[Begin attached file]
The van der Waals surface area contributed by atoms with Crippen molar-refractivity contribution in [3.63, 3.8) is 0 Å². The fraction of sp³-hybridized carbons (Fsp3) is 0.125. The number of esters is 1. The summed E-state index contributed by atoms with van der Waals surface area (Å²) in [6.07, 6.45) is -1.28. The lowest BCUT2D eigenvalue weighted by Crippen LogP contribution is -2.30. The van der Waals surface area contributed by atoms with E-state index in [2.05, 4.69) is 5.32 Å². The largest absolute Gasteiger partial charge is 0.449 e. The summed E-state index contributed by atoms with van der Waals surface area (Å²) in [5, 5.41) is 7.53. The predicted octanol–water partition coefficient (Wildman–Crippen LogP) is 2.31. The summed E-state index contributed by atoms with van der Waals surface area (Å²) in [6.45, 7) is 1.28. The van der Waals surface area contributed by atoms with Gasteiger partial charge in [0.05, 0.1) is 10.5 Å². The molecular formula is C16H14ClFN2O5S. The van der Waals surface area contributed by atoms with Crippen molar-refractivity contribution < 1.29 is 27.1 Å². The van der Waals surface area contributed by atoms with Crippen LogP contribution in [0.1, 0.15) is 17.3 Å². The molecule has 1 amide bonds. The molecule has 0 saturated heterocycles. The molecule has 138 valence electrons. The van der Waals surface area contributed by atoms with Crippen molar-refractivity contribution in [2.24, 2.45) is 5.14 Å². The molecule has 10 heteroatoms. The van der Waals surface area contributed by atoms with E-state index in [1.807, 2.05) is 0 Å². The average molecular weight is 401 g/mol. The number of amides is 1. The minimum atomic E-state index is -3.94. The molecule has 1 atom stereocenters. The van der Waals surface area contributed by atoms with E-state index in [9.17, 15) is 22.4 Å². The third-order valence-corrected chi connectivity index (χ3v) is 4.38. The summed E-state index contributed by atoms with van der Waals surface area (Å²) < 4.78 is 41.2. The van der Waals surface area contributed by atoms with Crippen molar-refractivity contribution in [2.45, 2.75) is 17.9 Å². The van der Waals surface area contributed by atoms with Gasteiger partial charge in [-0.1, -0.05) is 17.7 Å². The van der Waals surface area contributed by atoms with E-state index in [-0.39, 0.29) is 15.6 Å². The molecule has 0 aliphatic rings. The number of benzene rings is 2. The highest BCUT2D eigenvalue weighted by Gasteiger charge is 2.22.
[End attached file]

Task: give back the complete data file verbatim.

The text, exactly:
The van der Waals surface area contributed by atoms with Crippen molar-refractivity contribution in [3.63, 3.8) is 0 Å². The fraction of sp³-hybridized carbons (Fsp3) is 0.125. The number of esters is 1. The summed E-state index contributed by atoms with van der Waals surface area (Å²) in [6.07, 6.45) is -1.28. The lowest BCUT2D eigenvalue weighted by Crippen LogP contribution is -2.30. The van der Waals surface area contributed by atoms with E-state index in [2.05, 4.69) is 5.32 Å². The largest absolute Gasteiger partial charge is 0.449 e. The summed E-state index contributed by atoms with van der Waals surface area (Å²) in [5, 5.41) is 7.53. The predicted octanol–water partition coefficient (Wildman–Crippen LogP) is 2.31. The summed E-state index contributed by atoms with van der Waals surface area (Å²) in [6.45, 7) is 1.28. The van der Waals surface area contributed by atoms with Gasteiger partial charge in [0.05, 0.1) is 10.5 Å². The molecular formula is C16H14ClFN2O5S. The van der Waals surface area contributed by atoms with Crippen molar-refractivity contribution < 1.29 is 27.1 Å². The van der Waals surface area contributed by atoms with Crippen LogP contribution in [0.1, 0.15) is 17.3 Å². The molecule has 1 amide bonds. The molecule has 0 saturated heterocycles. The molecule has 138 valence electrons. The van der Waals surface area contributed by atoms with Crippen molar-refractivity contribution in [2.24, 2.45) is 5.14 Å². The molecule has 10 heteroatoms. The van der Waals surface area contributed by atoms with E-state index in [1.807, 2.05) is 0 Å². The average molecular weight is 401 g/mol. The number of amides is 1. The minimum atomic E-state index is -3.94. The molecule has 1 atom stereocenters. The van der Waals surface area contributed by atoms with E-state index in [9.17, 15) is 22.4 Å². The third-order valence-corrected chi connectivity index (χ3v) is 4.38. The summed E-state index contributed by atoms with van der Waals surface area (Å²) < 4.78 is 41.2. The van der Waals surface area contributed by atoms with Crippen molar-refractivity contribution in [2.45, 2.75) is 17.9 Å². The van der Waals surface area contributed by atoms with Gasteiger partial charge in [-0.1, -0.05) is 17.7 Å². The van der Waals surface area contributed by atoms with E-state index in [-0.39, 0.29) is 15.6 Å². The molecule has 0 aliphatic rings. The number of benzene rings is 2. The highest BCUT2D eigenvalue weighted by Gasteiger charge is 2.22.